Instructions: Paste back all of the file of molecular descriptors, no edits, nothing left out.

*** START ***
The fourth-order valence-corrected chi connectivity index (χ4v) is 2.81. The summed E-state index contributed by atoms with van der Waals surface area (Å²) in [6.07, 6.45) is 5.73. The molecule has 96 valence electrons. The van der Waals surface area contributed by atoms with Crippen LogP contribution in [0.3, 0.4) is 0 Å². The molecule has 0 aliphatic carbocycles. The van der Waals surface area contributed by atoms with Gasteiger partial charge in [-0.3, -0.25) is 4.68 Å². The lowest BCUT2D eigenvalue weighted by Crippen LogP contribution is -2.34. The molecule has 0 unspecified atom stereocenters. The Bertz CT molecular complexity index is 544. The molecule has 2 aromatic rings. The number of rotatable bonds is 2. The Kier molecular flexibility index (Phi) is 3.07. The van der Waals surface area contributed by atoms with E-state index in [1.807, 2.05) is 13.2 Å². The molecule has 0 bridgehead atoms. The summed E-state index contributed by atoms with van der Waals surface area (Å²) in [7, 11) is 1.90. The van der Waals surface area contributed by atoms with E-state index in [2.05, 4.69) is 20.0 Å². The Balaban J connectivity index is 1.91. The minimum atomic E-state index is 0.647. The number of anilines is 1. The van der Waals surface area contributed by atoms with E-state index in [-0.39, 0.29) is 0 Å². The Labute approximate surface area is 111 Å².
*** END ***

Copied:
The fourth-order valence-corrected chi connectivity index (χ4v) is 2.81. The summed E-state index contributed by atoms with van der Waals surface area (Å²) in [6.07, 6.45) is 5.73. The molecule has 96 valence electrons. The van der Waals surface area contributed by atoms with Crippen LogP contribution in [0.3, 0.4) is 0 Å². The molecule has 0 aliphatic carbocycles. The van der Waals surface area contributed by atoms with Gasteiger partial charge in [-0.3, -0.25) is 4.68 Å². The lowest BCUT2D eigenvalue weighted by Crippen LogP contribution is -2.34. The molecule has 0 unspecified atom stereocenters. The Bertz CT molecular complexity index is 544. The molecule has 2 aromatic rings. The number of rotatable bonds is 2. The Kier molecular flexibility index (Phi) is 3.07. The van der Waals surface area contributed by atoms with E-state index in [1.807, 2.05) is 13.2 Å². The molecule has 0 bridgehead atoms. The summed E-state index contributed by atoms with van der Waals surface area (Å²) in [7, 11) is 1.90. The van der Waals surface area contributed by atoms with E-state index in [2.05, 4.69) is 20.0 Å². The Balaban J connectivity index is 1.91. The minimum atomic E-state index is 0.647. The number of anilines is 1. The van der Waals surface area contributed by atoms with E-state index in [-0.39, 0.29) is 0 Å². The Labute approximate surface area is 111 Å².